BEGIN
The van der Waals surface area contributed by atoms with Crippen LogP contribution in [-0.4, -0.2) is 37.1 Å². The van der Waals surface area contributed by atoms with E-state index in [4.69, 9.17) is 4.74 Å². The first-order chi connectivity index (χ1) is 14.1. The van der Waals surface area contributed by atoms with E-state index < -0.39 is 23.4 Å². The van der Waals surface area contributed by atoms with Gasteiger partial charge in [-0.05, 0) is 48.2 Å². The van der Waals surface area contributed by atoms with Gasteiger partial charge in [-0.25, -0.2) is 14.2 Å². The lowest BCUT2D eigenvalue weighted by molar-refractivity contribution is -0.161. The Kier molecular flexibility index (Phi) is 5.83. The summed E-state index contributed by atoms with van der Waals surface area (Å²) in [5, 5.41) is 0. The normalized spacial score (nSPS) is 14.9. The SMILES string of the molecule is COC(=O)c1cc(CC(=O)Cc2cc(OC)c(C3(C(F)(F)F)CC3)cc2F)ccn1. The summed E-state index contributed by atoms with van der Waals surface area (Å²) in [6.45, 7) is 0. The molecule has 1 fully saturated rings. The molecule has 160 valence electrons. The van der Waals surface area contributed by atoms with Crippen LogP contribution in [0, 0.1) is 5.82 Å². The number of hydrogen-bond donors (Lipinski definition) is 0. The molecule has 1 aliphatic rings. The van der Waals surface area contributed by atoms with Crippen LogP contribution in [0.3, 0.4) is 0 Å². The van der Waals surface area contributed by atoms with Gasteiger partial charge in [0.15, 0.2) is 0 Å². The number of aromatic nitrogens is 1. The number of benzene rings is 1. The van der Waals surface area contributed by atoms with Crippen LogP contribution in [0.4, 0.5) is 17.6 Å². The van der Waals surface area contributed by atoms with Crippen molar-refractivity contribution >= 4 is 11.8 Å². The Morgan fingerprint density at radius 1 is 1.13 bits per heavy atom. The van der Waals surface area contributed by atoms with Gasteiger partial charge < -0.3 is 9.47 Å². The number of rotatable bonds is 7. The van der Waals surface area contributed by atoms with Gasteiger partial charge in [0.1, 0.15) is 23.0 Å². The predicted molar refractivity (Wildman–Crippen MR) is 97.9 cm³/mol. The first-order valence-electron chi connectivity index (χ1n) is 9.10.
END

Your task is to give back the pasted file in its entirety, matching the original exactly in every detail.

The van der Waals surface area contributed by atoms with Crippen LogP contribution in [-0.4, -0.2) is 37.1 Å². The van der Waals surface area contributed by atoms with E-state index in [4.69, 9.17) is 4.74 Å². The first-order chi connectivity index (χ1) is 14.1. The van der Waals surface area contributed by atoms with E-state index < -0.39 is 23.4 Å². The van der Waals surface area contributed by atoms with Gasteiger partial charge in [-0.05, 0) is 48.2 Å². The van der Waals surface area contributed by atoms with Gasteiger partial charge in [-0.25, -0.2) is 14.2 Å². The lowest BCUT2D eigenvalue weighted by molar-refractivity contribution is -0.161. The Kier molecular flexibility index (Phi) is 5.83. The summed E-state index contributed by atoms with van der Waals surface area (Å²) in [5, 5.41) is 0. The normalized spacial score (nSPS) is 14.9. The SMILES string of the molecule is COC(=O)c1cc(CC(=O)Cc2cc(OC)c(C3(C(F)(F)F)CC3)cc2F)ccn1. The summed E-state index contributed by atoms with van der Waals surface area (Å²) in [6.45, 7) is 0. The molecule has 1 fully saturated rings. The molecule has 160 valence electrons. The van der Waals surface area contributed by atoms with Crippen LogP contribution in [0, 0.1) is 5.82 Å². The number of hydrogen-bond donors (Lipinski definition) is 0. The molecule has 1 aliphatic rings. The van der Waals surface area contributed by atoms with Crippen LogP contribution in [0.3, 0.4) is 0 Å². The van der Waals surface area contributed by atoms with Gasteiger partial charge in [0.15, 0.2) is 0 Å². The number of aromatic nitrogens is 1. The number of benzene rings is 1. The van der Waals surface area contributed by atoms with Crippen LogP contribution in [0.4, 0.5) is 17.6 Å². The van der Waals surface area contributed by atoms with Crippen molar-refractivity contribution >= 4 is 11.8 Å². The Morgan fingerprint density at radius 1 is 1.13 bits per heavy atom. The van der Waals surface area contributed by atoms with Gasteiger partial charge < -0.3 is 9.47 Å². The number of rotatable bonds is 7. The van der Waals surface area contributed by atoms with Gasteiger partial charge in [0.1, 0.15) is 23.0 Å². The predicted molar refractivity (Wildman–Crippen MR) is 97.9 cm³/mol. The first-order valence-electron chi connectivity index (χ1n) is 9.10.